Exhibition: Josef Albers in Mexico
Venue: Solomon R. Guggenheim Museum, 1071 Fifth Avenue, New York
Location: Tower Level 4
Dates: November 2017—March 2018
The Guggenheim Museum presents Josef Albers in Mexico, an exhibition illuminating the relationship between the forms and design of pre-Columbian monuments and the art of Josef Albers (b. 1888, Bottrop, Germany; d. 1976, New Haven). The presentation features a selection of rarely shown early paintings, iconic canvases from Albers’s Homage to the Square and Variant/Adobe series, and works on paper.
The exhibition also includes a rich selection of photographs and photocollages, many of which have never before been on view and were created by Albers in response to frequent visits to Mexican archaeological sites beginning in the 1930s. With letters, studies, and unseen personal photographs alongside works drawn from the collections of Guggenheim Museum and the Josef and Anni Albers Foundation, Josef Albers in Mexico presents an opportunity to learn about the least known aspect of his practice, photography, offering new perspective on his most celebrated abstract works.
Josef Albers in Mexico is organized by Lauren Hinkson, Associate Curator, Collections, Solomon R. Guggenheim Museum. An artist, poet, theoretician, and professor of arts and design at the Bauhaus, Dessau and Berlin; Black Mountain College, Asheville, North Carolina; and Yale University, New Haven, Albers worked across the mediums of painting, printmaking, murals, and architecture. With his wife, the artist Anni Albers, he traveled to Mexico and other Latin American countries more than a dozen times from 1935 to 1967 to visit monuments of ancient Mesoamerica, which archaeologists were then excavating amid a resurgence of interest in pre-Columbian art and culture. On each visit, Albers took hundreds of black-and-white photographs of the pyramids, shrines, and sanctuaries at these sites, often grouping multiple images printed at various sizes onto paperboard sheets.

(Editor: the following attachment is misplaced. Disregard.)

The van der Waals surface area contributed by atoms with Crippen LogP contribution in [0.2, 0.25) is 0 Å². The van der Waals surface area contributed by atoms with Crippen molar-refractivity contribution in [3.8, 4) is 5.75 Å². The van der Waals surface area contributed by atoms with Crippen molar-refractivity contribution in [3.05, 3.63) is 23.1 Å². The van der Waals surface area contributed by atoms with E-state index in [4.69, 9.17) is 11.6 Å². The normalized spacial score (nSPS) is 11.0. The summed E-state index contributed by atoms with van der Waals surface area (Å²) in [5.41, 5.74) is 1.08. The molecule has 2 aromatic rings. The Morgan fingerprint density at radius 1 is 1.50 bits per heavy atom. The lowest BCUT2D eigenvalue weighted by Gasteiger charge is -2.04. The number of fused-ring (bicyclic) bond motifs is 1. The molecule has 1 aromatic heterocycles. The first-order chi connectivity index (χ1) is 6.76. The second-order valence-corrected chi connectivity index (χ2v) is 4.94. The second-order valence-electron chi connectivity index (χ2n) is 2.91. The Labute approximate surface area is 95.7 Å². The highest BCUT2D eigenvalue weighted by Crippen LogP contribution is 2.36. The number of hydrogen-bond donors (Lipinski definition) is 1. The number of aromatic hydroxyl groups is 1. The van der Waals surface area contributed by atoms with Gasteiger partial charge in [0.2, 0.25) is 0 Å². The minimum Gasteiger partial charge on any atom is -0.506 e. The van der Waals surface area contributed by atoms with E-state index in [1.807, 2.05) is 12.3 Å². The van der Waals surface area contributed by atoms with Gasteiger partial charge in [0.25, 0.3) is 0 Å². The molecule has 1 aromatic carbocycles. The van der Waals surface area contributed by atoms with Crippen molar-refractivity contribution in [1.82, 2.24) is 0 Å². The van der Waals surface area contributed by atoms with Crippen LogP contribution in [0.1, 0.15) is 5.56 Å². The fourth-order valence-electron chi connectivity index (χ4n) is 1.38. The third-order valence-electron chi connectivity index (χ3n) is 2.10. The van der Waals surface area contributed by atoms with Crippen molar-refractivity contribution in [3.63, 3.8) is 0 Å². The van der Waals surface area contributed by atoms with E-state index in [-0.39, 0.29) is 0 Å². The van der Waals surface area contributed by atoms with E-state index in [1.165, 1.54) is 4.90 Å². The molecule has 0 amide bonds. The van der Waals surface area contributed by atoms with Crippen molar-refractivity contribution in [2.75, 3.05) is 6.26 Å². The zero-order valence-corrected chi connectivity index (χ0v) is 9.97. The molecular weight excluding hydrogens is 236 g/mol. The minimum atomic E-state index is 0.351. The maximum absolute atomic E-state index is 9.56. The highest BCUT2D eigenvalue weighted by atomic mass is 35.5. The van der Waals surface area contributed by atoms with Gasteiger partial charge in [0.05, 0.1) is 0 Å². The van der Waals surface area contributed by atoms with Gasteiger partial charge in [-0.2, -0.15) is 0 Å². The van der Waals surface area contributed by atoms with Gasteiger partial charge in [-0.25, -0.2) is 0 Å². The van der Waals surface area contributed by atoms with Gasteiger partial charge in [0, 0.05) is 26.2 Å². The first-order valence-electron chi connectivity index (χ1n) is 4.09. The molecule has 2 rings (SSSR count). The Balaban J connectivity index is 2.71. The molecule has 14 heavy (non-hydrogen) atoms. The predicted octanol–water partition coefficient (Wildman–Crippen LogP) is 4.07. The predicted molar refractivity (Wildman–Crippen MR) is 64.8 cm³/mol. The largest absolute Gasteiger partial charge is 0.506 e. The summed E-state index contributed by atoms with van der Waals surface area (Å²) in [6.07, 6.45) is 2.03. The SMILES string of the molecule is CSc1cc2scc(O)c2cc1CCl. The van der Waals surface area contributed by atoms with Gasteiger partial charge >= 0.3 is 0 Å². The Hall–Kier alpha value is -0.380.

The resulting photographs and photocollages reveal Albers’s innovative, if understudied, approach to photography and also underscore the importance of seriality within his overall body of work. Albers’s collaged images also suggest a nuanced relationship between the geometry and design elements of pre-Columbian monuments and the artist’s iconic abstract canvases and works on paper. Several of the latter are titled after key sites in Mexico, and formal resonances between the two bodies of work become apparent, especially when viewed together as in the Guggenheim presentation. Albers’s embrace of pre-Columbian imagery may be considered within the complex and often-fraught history of modernist artists looking toward non-Western cultures for source material.
His work contrasts with that of the revolutionary Mexican artists with whom he met on his trips, including Diego Rivera. At the same time, Albers’s long-term commitment to studying Mexican art and architecture also positions him as a prescient figure in the history of post–World War II American art, when artists such as Donald Judd, Ad Reinhardt, and Robert Smithson looked toward ancient traditions with a new sensitivity and self-awareness. A fully illustrated catalogue, with scholarly essays by Hinkson and Joaquin Barríendos, an independent scholar and curator of Latin American art, accompanies Josef Albers in Mexico.